Therefore, is an eigenvalue of But and have the same characteristic polynomial:
Therefore, is an eigenvalue of
Now let be any eigenvalue of so it is also an eigenvalue of Let be an eigenvector of with eigenvalue so The th entry of this vector equation is
Choose with the largest absolute value, so for all Then
where the last equality holds because This implies
In fact, for a positive stochastic matrix one can show that if is a (real or complex) eigenvalue of then The -eigenspace of a stochastic matrix is very important.
A steady state of a stochastic matrix is an eigenvector with eigenvalue such that the entries are positive and sum to
The Perron–Frobenius theorem describes the long-term behavior of a difference equation represented by a stochastic matrix. Its proof is beyond the scope of this text.
Let be a positive stochastic matrix. Then admits a unique steady state vector which spans the -eigenspace.
Moreover, for any vector with entries summing to some number the iterates
approach as gets large.
Translation: The Perron–Frobenius theorem makes the following assertions:
The -eigenspace of a positive stochastic matrix is a line.
The -eigenspace contains a vector with positive entries.
All vectors approach the -eigenspace upon repeated multiplication by
One should think of a steady state vector as a vector of percentages. For example, if the movies are distributed according to these percentages today, then they will be have the same distribution tomorrow, since And no matter the starting distribution of movies, the long-term distribution will always be the steady state vector.
The sum of the entries of is the total number of things in the system being modeled. The total number does not change, so the long-term state of the system must approach it is a multiple of because it is contained in the -eigenspace, and the entries of sum to
Recipe 1: Compute the steady state vector
Let be a positive stochastic matrix. Here is how to compute the steady-state vector of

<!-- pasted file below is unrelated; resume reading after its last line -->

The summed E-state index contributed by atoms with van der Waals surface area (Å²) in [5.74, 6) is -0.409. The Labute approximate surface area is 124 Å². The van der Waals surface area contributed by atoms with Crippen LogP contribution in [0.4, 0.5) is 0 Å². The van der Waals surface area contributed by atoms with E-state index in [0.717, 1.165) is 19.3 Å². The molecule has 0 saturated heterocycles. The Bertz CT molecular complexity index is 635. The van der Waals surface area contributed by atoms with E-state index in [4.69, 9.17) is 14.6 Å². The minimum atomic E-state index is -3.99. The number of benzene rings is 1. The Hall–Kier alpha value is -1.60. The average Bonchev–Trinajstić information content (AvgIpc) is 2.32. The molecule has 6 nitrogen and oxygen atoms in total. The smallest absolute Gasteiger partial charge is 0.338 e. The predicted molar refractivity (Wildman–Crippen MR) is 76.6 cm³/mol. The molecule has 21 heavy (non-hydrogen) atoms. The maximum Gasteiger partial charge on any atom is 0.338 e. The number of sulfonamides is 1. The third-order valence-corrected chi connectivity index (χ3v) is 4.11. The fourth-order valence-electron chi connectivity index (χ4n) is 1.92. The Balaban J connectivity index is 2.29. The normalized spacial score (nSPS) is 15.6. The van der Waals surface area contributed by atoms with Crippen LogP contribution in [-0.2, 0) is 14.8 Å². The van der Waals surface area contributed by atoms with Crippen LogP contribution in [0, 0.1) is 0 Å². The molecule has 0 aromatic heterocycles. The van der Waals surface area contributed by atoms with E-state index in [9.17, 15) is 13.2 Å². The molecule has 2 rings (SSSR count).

Find any eigenvector of with eigenvalue by solving
Divide by the sum of the entries of to obtain a vector whose entries sum to
This vector automatically has positive entries. It is the unique steady-state vector.
The above recipe is suitable for calculations by hand, but it does not take advantage of the fact that is a stochastic matrix. In practice, it is generally faster to compute a steady state vector by computer as follows:
Recipe 2: Approximate the steady state vector by computer
Let be a positive stochastic matrix. Here is how to approximate the steady-state vector of with a computer.
Choose any vector whose entries sum to (e.g., a standard coordinate vector).
Continuing with the Red Box example, we can illustrate the Perron–Frobenius theorem explicitly. The matrix
has characteristic polynomial
Notice that is strictly greater in absolute value than the other eigenvalues, and that it has algebraic (hence, geometric) multiplicity We compute eigenvectors for the eigenvalues to be, respectively,
The eigenvector necessarily has positive entries; the steady-state vector is
The eigenvectors form a basis for for any vector in we have
Iterating multiplication by in this way, we have
as This shows that approaches which is an eigenvector with eigenvalue , as guaranteed by the Perron–Frobenius theorem.
What do the above calculations say about the number of copies of Prognosis Negative in the Atlanta Red Box kiosks? Suppose that the kiosks start with 100 copies of the movie, with copies at kiosk 1, copies at kiosk and copies at kiosk Let be the vector describing this state. Then there will be movies in the kiosks the next day, the day after that, and so on. We let
(Of course it does not make sense to have a fractional number of movies; the decimals are included here to illustrate the convergence.) The steady-state vector says that eventually, the movies will be distributed in the kiosks according to the percentages
which agrees with the above table. Moreover, this distribution is independent of the beginning distribution of movies in the kiosks.
Now we turn to visualizing the dynamics of (i.e., repeated multiplication by) the matrix This matrix is diagonalizable; we have for
The matrix leaves the -coordinate unchanged, scales the -coordinate by and scales the -coordinate by Repeated multiplication by makes the - and -coordinates very small, so it “sucks all vectors into the -axis.”